I wish I could say I experienced a single moment of revelation. Instead there was a long accumulation of moments: My innocent toddler repeating our culture's ageism, that silver means old, and that old means undesirable in every possible way. My recollection of Guy's lustrous platinum and my thwarted attempt to attain it. But more than anything, there was the incredible resistance I encountered when I so much as mentioned going gray. "God no, it will age you," both old friends and longtime stylists objected with horror. I had such nice skin, I was told; why would I give up appearing younger than I was, by failing to pair that nice skin with dark hair? Why would I ever admit my age? Clearly my age was a liability, and I ought to act like it. At my salon, the stylists proposed increasingly complex alternatives to "growing it out." The final idea was elaborate highlights, which I somehow agreed to—and so, a few weeks after what turned out to be my last dye job, my hair was three incompatible colors instead of two. I set out in search of a different salon, and I knew I'd found it when the stylist there said, "This obsession with hiding gray hair is a cultural sickness." Just like that, dyeing grays took its place in my mind alongside wearing corsets. Why had I done it for all these years?
RELATED: How to Go Gray Gracefully
If deciding to go gray was a gradual process, doing it was more gradual still. Despite my new stylist's ingenious haircuts, I was as patchy as a calico cat for well over a year. Hats were worn. Explanations were made. Unlike those occasions when I stripped out my color and added a fake version back, this new change took root (sorry—couldn't resist) at the barely perceptible speed of all natural things. I looked and felt weird for what seemed like a very long time. And then one day, without knowing quite when it happened, I looked and felt different.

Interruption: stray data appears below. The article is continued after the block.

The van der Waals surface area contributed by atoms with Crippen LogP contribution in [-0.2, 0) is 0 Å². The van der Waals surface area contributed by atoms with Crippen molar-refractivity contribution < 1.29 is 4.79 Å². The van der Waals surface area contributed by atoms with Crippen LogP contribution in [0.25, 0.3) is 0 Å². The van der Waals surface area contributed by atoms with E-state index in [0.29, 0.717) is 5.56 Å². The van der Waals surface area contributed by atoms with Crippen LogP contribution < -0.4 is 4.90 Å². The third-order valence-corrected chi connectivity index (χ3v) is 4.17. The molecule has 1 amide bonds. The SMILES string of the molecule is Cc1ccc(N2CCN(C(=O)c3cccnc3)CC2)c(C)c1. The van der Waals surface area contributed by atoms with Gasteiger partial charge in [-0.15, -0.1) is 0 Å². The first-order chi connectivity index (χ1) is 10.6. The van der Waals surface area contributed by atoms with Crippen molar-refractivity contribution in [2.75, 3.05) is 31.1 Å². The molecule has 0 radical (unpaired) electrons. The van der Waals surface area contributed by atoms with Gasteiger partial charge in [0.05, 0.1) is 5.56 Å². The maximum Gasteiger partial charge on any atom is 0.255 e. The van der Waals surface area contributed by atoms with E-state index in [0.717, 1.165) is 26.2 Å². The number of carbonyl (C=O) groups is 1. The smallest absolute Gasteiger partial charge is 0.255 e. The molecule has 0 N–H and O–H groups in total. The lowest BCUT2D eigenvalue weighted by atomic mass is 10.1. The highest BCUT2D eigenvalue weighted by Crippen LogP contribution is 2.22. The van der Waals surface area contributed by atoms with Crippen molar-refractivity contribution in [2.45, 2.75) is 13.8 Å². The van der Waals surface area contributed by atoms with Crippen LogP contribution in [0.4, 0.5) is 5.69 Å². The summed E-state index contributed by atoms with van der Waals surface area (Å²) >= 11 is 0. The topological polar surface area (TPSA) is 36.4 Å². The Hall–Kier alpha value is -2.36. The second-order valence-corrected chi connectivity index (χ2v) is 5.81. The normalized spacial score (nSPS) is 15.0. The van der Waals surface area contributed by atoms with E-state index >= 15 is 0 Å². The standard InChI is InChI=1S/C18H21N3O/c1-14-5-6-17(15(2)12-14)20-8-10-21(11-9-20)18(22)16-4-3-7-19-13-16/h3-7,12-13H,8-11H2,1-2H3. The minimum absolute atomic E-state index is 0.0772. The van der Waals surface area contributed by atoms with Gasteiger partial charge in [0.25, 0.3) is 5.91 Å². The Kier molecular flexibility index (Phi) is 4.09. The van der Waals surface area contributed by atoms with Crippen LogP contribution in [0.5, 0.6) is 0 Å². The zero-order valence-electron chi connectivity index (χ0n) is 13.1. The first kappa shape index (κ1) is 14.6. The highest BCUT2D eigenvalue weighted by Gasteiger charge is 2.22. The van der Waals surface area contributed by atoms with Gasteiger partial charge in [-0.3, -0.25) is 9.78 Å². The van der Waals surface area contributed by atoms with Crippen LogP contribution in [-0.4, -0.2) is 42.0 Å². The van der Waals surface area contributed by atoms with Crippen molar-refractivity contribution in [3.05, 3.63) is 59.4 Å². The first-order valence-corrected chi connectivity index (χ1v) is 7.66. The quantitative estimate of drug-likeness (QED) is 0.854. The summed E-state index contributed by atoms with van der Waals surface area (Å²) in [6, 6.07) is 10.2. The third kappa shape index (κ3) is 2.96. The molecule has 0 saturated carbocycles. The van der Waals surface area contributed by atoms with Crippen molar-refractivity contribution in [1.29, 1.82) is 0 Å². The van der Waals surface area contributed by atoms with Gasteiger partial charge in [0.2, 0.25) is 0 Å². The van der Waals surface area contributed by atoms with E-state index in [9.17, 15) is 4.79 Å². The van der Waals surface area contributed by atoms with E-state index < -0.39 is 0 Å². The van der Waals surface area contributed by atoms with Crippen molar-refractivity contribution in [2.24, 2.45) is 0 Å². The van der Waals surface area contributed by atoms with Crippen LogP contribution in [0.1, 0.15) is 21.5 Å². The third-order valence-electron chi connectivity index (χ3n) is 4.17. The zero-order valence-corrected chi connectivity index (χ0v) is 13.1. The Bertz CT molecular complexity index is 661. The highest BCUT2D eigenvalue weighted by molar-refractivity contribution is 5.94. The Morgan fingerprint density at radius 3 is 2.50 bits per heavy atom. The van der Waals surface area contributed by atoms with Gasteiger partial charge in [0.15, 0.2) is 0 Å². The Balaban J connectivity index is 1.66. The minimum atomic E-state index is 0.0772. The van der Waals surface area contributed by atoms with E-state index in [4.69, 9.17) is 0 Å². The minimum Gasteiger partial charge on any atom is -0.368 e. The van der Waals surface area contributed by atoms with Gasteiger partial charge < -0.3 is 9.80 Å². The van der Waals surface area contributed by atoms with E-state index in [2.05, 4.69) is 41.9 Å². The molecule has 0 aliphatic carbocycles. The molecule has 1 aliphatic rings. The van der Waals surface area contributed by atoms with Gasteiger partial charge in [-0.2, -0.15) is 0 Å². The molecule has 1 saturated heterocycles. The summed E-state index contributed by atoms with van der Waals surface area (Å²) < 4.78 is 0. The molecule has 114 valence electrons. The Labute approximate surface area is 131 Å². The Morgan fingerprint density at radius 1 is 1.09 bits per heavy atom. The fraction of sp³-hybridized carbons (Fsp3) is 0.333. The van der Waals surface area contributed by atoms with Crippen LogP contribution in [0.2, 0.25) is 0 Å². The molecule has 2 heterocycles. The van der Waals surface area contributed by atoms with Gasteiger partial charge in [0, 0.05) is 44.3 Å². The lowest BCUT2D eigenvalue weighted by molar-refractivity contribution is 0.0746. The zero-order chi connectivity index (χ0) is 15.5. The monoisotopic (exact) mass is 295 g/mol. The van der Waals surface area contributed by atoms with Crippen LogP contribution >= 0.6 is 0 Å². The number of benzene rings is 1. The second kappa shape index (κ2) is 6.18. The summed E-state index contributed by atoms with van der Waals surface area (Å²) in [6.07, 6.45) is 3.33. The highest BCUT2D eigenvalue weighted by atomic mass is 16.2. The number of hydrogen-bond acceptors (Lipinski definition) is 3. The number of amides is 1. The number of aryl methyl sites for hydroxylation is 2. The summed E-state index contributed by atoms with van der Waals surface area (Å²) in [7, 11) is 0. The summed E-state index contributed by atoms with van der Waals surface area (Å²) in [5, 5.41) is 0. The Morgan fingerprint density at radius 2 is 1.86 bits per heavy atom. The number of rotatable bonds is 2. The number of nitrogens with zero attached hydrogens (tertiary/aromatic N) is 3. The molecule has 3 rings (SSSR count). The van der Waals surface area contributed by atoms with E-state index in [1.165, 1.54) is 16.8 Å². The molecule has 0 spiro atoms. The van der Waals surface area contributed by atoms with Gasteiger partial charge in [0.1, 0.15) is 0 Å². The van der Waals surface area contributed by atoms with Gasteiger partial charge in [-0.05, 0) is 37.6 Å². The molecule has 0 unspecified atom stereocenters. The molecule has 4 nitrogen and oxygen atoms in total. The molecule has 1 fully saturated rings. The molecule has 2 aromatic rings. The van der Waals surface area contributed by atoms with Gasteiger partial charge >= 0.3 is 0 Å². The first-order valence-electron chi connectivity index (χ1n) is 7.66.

My new hair was plainly and recognizably mine, yet I never could have imagined it. It was shiny and smooth, when for years it had been as rough as burlap. And it was variegated in the most unpredictable fashion. In some places it was pure white, in others a mix of grays. At my temples and nape were brushstrokes of long-ago black, that color I'd wiped out in my 20s and thought I'd never see again. My whole life appeared in my hair—my aging parents, my childhood self, myself in the future.
If this seems like a little too much wisdom to have gained from a mere change of hair color, I'll admit there were other factors. In a process as long as my hair color change but truly unrelated, my marriage came to an end. My children became adolescents. The family life that had consumed me for years disappeared. Given the scope of these changes, my change of appearance seemed more than apt.
Strange to say, my titanium hair often makes me feel younger than I felt in my 30s and 40s. I feel more connected to the girl I was in my teens—the girl who did weird things with her hair, wore weird clothes, thought weird thoughts. At the same time, my titanium hair also makes me feel a little wiser, more aware of past pitfalls, possibly able to make better choices if given a chance.
But the thing I like best about my new hair has less to do with me than with others: It adds a layer of interest to all my encounters. If I ever start dating again, I imagine my hair will serve as a filter. For now, it's a pleasure to learn which random stranger feels moved to call out, "Is your hair natural?" and, on hearing my answer, emphatically voice approval. It's a pleasure to see who sees me. Sometimes I even imagine—who knows?—that one of these people feels more seen, just because I stopped dyeing my hair.